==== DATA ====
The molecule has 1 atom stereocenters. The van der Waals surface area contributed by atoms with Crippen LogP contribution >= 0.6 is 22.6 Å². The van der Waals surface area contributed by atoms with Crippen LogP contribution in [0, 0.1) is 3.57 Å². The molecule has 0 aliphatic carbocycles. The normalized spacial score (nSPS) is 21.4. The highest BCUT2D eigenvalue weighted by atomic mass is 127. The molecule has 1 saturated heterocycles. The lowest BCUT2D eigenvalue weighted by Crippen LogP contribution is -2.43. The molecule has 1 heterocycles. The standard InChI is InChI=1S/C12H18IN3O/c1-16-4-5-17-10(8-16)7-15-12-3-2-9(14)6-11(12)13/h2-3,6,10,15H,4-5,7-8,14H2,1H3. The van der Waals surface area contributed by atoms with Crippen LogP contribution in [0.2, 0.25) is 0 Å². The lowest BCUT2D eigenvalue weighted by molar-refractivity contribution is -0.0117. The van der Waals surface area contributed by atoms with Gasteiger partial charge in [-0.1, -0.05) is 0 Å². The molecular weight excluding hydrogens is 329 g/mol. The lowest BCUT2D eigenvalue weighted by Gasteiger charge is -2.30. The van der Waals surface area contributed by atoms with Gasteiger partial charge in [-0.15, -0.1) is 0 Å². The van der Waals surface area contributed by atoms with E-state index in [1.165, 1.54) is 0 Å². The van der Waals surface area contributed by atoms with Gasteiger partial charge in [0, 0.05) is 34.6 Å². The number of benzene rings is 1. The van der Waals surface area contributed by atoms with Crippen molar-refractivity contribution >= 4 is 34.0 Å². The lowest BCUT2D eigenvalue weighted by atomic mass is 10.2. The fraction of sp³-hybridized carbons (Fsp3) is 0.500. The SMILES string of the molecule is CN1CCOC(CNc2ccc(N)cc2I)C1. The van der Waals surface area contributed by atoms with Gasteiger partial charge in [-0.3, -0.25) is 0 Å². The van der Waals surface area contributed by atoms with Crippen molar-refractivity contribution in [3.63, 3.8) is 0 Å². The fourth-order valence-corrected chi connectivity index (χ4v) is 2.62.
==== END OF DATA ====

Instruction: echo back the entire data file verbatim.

The molecule has 1 atom stereocenters. The van der Waals surface area contributed by atoms with Crippen LogP contribution >= 0.6 is 22.6 Å². The van der Waals surface area contributed by atoms with Crippen LogP contribution in [0, 0.1) is 3.57 Å². The molecule has 0 aliphatic carbocycles. The normalized spacial score (nSPS) is 21.4. The highest BCUT2D eigenvalue weighted by atomic mass is 127. The molecule has 1 saturated heterocycles. The lowest BCUT2D eigenvalue weighted by Crippen LogP contribution is -2.43. The molecule has 1 heterocycles. The standard InChI is InChI=1S/C12H18IN3O/c1-16-4-5-17-10(8-16)7-15-12-3-2-9(14)6-11(12)13/h2-3,6,10,15H,4-5,7-8,14H2,1H3. The van der Waals surface area contributed by atoms with Crippen LogP contribution in [0.2, 0.25) is 0 Å². The lowest BCUT2D eigenvalue weighted by molar-refractivity contribution is -0.0117. The van der Waals surface area contributed by atoms with Gasteiger partial charge in [-0.1, -0.05) is 0 Å². The molecular weight excluding hydrogens is 329 g/mol. The lowest BCUT2D eigenvalue weighted by Gasteiger charge is -2.30. The van der Waals surface area contributed by atoms with Gasteiger partial charge in [-0.15, -0.1) is 0 Å². The van der Waals surface area contributed by atoms with E-state index in [1.165, 1.54) is 0 Å². The van der Waals surface area contributed by atoms with Gasteiger partial charge in [0, 0.05) is 34.6 Å². The number of benzene rings is 1. The van der Waals surface area contributed by atoms with Crippen molar-refractivity contribution >= 4 is 34.0 Å². The lowest BCUT2D eigenvalue weighted by atomic mass is 10.2. The fraction of sp³-hybridized carbons (Fsp3) is 0.500. The SMILES string of the molecule is CN1CCOC(CNc2ccc(N)cc2I)C1. The van der Waals surface area contributed by atoms with Gasteiger partial charge in [-0.3, -0.25) is 0 Å². The van der Waals surface area contributed by atoms with Crippen molar-refractivity contribution in [3.63, 3.8) is 0 Å². The fourth-order valence-corrected chi connectivity index (χ4v) is 2.62.